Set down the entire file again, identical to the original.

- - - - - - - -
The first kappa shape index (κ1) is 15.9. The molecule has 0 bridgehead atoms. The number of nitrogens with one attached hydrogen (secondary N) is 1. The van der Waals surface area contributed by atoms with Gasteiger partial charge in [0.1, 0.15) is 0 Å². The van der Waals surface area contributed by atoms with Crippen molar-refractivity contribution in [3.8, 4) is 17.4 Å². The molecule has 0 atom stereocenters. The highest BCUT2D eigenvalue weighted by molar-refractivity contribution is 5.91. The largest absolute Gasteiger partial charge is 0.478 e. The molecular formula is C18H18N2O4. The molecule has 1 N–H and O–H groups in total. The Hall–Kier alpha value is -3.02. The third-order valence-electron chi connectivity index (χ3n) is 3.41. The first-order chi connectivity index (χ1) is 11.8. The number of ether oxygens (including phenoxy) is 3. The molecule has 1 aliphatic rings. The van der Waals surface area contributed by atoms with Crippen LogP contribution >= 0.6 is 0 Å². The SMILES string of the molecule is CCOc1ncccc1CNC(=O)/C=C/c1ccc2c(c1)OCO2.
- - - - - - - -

The first kappa shape index (κ1) is 15.9. The molecule has 0 bridgehead atoms. The number of nitrogens with one attached hydrogen (secondary N) is 1. The van der Waals surface area contributed by atoms with Gasteiger partial charge in [0.1, 0.15) is 0 Å². The van der Waals surface area contributed by atoms with Crippen molar-refractivity contribution in [3.8, 4) is 17.4 Å². The molecule has 0 atom stereocenters. The highest BCUT2D eigenvalue weighted by molar-refractivity contribution is 5.91. The largest absolute Gasteiger partial charge is 0.478 e. The molecular formula is C18H18N2O4. The molecule has 1 N–H and O–H groups in total. The Hall–Kier alpha value is -3.02. The third-order valence-electron chi connectivity index (χ3n) is 3.41. The first-order chi connectivity index (χ1) is 11.8. The number of ether oxygens (including phenoxy) is 3. The molecule has 1 aliphatic rings. The van der Waals surface area contributed by atoms with Crippen LogP contribution >= 0.6 is 0 Å². The SMILES string of the molecule is CCOc1ncccc1CNC(=O)/C=C/c1ccc2c(c1)OCO2.